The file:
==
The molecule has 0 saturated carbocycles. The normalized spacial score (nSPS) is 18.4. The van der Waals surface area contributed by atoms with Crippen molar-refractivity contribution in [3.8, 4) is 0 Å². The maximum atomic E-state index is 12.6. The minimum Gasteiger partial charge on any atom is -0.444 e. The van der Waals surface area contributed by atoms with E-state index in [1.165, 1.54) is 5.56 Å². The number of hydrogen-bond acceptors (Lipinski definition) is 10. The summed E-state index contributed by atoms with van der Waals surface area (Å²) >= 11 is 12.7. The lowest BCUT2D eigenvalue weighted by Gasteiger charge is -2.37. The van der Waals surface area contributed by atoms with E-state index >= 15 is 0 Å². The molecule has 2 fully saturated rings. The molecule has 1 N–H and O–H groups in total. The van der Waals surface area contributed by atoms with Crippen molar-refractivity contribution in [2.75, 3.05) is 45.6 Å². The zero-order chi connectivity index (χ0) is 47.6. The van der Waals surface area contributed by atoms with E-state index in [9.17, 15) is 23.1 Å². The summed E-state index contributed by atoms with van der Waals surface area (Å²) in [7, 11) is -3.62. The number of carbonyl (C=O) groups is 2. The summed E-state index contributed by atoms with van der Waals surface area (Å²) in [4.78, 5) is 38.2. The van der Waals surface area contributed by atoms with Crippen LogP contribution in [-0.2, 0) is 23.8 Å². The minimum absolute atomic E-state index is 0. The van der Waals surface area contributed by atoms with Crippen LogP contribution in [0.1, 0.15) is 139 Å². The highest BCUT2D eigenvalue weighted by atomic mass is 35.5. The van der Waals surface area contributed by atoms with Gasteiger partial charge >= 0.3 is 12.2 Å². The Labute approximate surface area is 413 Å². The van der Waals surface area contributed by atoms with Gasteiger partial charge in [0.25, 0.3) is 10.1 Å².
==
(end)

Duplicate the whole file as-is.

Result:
The molecule has 0 saturated carbocycles. The normalized spacial score (nSPS) is 18.4. The van der Waals surface area contributed by atoms with Crippen molar-refractivity contribution in [3.8, 4) is 0 Å². The maximum atomic E-state index is 12.6. The minimum Gasteiger partial charge on any atom is -0.444 e. The van der Waals surface area contributed by atoms with E-state index in [1.165, 1.54) is 5.56 Å². The number of hydrogen-bond acceptors (Lipinski definition) is 10. The summed E-state index contributed by atoms with van der Waals surface area (Å²) >= 11 is 12.7. The lowest BCUT2D eigenvalue weighted by Gasteiger charge is -2.37. The van der Waals surface area contributed by atoms with E-state index >= 15 is 0 Å². The molecule has 2 fully saturated rings. The molecule has 1 N–H and O–H groups in total. The van der Waals surface area contributed by atoms with Crippen molar-refractivity contribution in [2.75, 3.05) is 45.6 Å². The zero-order chi connectivity index (χ0) is 47.6. The van der Waals surface area contributed by atoms with E-state index in [9.17, 15) is 23.1 Å². The summed E-state index contributed by atoms with van der Waals surface area (Å²) in [7, 11) is -3.62. The number of carbonyl (C=O) groups is 2. The summed E-state index contributed by atoms with van der Waals surface area (Å²) in [4.78, 5) is 38.2. The van der Waals surface area contributed by atoms with Crippen LogP contribution in [-0.2, 0) is 23.8 Å². The minimum absolute atomic E-state index is 0. The van der Waals surface area contributed by atoms with Crippen LogP contribution in [0.1, 0.15) is 139 Å². The highest BCUT2D eigenvalue weighted by atomic mass is 35.5. The van der Waals surface area contributed by atoms with Gasteiger partial charge >= 0.3 is 12.2 Å². The Labute approximate surface area is 413 Å². The van der Waals surface area contributed by atoms with Gasteiger partial charge in [0.25, 0.3) is 10.1 Å².